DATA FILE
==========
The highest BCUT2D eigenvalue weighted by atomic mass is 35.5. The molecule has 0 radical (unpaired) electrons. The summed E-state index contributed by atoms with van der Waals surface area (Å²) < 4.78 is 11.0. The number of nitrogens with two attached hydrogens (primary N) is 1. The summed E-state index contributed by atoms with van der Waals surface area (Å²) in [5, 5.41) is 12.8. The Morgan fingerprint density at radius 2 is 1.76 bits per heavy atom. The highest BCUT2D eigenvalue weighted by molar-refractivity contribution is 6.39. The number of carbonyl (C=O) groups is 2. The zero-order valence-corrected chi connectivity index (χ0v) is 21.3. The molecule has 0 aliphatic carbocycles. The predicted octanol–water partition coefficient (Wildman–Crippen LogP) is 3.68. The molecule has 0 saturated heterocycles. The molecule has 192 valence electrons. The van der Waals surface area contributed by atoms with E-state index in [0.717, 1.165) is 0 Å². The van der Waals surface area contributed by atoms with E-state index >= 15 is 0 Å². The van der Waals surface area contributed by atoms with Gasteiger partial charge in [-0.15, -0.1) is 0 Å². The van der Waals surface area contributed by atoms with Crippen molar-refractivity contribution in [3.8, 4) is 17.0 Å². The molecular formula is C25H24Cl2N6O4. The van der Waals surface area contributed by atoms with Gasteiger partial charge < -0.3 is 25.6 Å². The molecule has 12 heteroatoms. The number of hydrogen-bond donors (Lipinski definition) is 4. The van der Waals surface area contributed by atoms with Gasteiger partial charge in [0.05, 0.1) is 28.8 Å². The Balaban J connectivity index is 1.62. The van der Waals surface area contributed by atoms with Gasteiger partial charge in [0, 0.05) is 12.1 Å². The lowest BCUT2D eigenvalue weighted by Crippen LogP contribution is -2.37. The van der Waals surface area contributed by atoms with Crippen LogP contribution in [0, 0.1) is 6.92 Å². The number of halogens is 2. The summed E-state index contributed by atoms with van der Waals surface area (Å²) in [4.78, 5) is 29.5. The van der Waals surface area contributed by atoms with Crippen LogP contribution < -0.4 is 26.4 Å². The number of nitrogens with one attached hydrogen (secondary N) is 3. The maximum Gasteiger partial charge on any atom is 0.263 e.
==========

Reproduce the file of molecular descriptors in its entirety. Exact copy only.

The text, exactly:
The highest BCUT2D eigenvalue weighted by atomic mass is 35.5. The molecule has 0 radical (unpaired) electrons. The summed E-state index contributed by atoms with van der Waals surface area (Å²) < 4.78 is 11.0. The number of nitrogens with two attached hydrogens (primary N) is 1. The summed E-state index contributed by atoms with van der Waals surface area (Å²) in [5, 5.41) is 12.8. The Morgan fingerprint density at radius 2 is 1.76 bits per heavy atom. The highest BCUT2D eigenvalue weighted by molar-refractivity contribution is 6.39. The number of carbonyl (C=O) groups is 2. The zero-order valence-corrected chi connectivity index (χ0v) is 21.3. The molecule has 0 aliphatic carbocycles. The predicted octanol–water partition coefficient (Wildman–Crippen LogP) is 3.68. The molecule has 0 saturated heterocycles. The molecule has 192 valence electrons. The van der Waals surface area contributed by atoms with E-state index in [0.717, 1.165) is 0 Å². The van der Waals surface area contributed by atoms with E-state index >= 15 is 0 Å². The van der Waals surface area contributed by atoms with Gasteiger partial charge in [-0.15, -0.1) is 0 Å². The van der Waals surface area contributed by atoms with Crippen molar-refractivity contribution in [3.8, 4) is 17.0 Å². The molecular formula is C25H24Cl2N6O4. The van der Waals surface area contributed by atoms with Gasteiger partial charge < -0.3 is 25.6 Å². The molecule has 12 heteroatoms. The number of hydrogen-bond donors (Lipinski definition) is 4. The van der Waals surface area contributed by atoms with Gasteiger partial charge in [0.05, 0.1) is 28.8 Å². The Balaban J connectivity index is 1.62. The van der Waals surface area contributed by atoms with Gasteiger partial charge in [0, 0.05) is 12.1 Å². The lowest BCUT2D eigenvalue weighted by Crippen LogP contribution is -2.37. The van der Waals surface area contributed by atoms with Crippen LogP contribution in [0, 0.1) is 6.92 Å². The number of halogens is 2. The summed E-state index contributed by atoms with van der Waals surface area (Å²) in [4.78, 5) is 29.5. The van der Waals surface area contributed by atoms with Crippen LogP contribution < -0.4 is 26.4 Å². The number of nitrogens with one attached hydrogen (secondary N) is 3. The maximum Gasteiger partial charge on any atom is 0.263 e.